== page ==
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Posts Tagged ‘Roe vs. Wade

In praise of obsession… er, enthusiasm…


from Coppola’s The Conversation

Plumbing is a way of expressing or confronting humanity’s “anatomical bottom-line.”
– Peter Greenaway

I found by staging scenes (in A Nightmare on Elm Street) in the bathroom, that it took on a whole other meaning, because that’s so much, for a child, the private room — the room where you explore your body and all the mysteries of the body. It’s also the only room in the house that has a lock. And a lot of tremendous things happen in there — bathing, the sort of baptism, all those things…
– Wes Craven

“Plumbing. Can’t beat it. Helps any movie”
– Ethan Coen

Jim Emerson, the founding editor-in-chief of RogerEbert.com, is a man of deep enthusiasms…  He’s written elegant and enlightening criticism and film history (along with screenplays, dramas, and essays on a panoply of topics) for a couple of decades.  But he soars when he’s addressing his passions: film noir, Frank Sinatra, Buster Keaton, Barbara Stanwyck, Twin Peaks— and the history of plumbing in cinema.

from the Coen Brothers’ Blood Simple


As we ruminate on the real “intertubes,” we might recall that it was on this date in 1973 that the U.S. Supreme Court handed down the Roe vs. Wade decision, decriminalizing abortion in the U.S.

Abortion had not been illegal (nor widely considered immoral) for the nation’s first hundred years; terminating pregnancies before “quickening” (the time when the fetus first began to make noticeable movements) was common practice.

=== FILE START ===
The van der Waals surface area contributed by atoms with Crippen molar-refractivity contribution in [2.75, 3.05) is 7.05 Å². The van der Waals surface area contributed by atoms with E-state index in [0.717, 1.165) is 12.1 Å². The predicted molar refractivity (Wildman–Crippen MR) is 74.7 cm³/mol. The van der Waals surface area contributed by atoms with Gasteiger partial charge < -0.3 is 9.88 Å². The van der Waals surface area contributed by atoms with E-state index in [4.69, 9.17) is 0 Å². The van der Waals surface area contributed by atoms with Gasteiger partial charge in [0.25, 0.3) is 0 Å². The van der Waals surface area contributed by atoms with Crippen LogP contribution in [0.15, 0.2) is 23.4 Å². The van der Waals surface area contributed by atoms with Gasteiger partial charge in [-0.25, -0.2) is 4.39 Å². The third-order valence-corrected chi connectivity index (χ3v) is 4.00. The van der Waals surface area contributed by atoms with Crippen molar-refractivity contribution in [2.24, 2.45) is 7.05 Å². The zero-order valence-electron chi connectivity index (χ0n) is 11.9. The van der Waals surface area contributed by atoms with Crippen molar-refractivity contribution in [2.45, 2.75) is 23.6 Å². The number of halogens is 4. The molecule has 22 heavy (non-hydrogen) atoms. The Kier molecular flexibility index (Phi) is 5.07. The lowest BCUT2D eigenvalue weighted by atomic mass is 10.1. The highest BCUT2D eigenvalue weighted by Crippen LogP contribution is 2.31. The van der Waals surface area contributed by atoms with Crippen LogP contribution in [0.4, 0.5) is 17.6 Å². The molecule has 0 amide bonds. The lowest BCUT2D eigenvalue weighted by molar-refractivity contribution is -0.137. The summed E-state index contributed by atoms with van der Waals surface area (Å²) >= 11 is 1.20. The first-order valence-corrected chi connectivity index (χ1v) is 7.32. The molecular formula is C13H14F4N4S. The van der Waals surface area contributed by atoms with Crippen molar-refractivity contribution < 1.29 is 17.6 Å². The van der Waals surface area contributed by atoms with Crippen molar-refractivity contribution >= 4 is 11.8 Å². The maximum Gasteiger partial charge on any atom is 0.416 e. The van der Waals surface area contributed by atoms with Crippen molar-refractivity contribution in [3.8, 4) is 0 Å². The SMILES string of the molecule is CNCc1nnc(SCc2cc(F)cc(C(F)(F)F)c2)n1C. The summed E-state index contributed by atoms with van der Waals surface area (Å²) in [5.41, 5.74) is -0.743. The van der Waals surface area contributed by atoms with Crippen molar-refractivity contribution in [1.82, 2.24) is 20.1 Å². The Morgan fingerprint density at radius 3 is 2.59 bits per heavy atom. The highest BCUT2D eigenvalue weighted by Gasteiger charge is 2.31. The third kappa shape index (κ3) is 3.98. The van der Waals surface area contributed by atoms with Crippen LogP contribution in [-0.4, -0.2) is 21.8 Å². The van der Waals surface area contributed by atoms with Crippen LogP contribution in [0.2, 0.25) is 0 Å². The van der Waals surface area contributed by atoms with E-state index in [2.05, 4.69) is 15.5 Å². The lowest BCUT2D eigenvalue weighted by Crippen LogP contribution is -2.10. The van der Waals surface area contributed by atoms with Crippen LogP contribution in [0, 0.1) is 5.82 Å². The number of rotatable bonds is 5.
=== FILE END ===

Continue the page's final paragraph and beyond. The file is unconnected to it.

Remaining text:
Abortion became a serious criminal offense in many states in the 1860s.  The new laws were fueled not by moral concern, but by a new trade association, the American Medical Association– the emerging “union” of doctors– for whom abortion practitioners were unwanted competition.  The doctors were able to recruit the Catholic Church, which had until then accepted abortion before quickening; and by the turn of the century, most states had anti-abortion laws.  Even then, it wasn’t until the 30s that they were at all aggressively enforced.

Since then, of course, the issue has grown in valence and become, at once, a polarizing element in civic discourse and a vector along which religion and government have co-mingled.



Written by (Roughly) Daily

January 22, 2012 at 1:01 am

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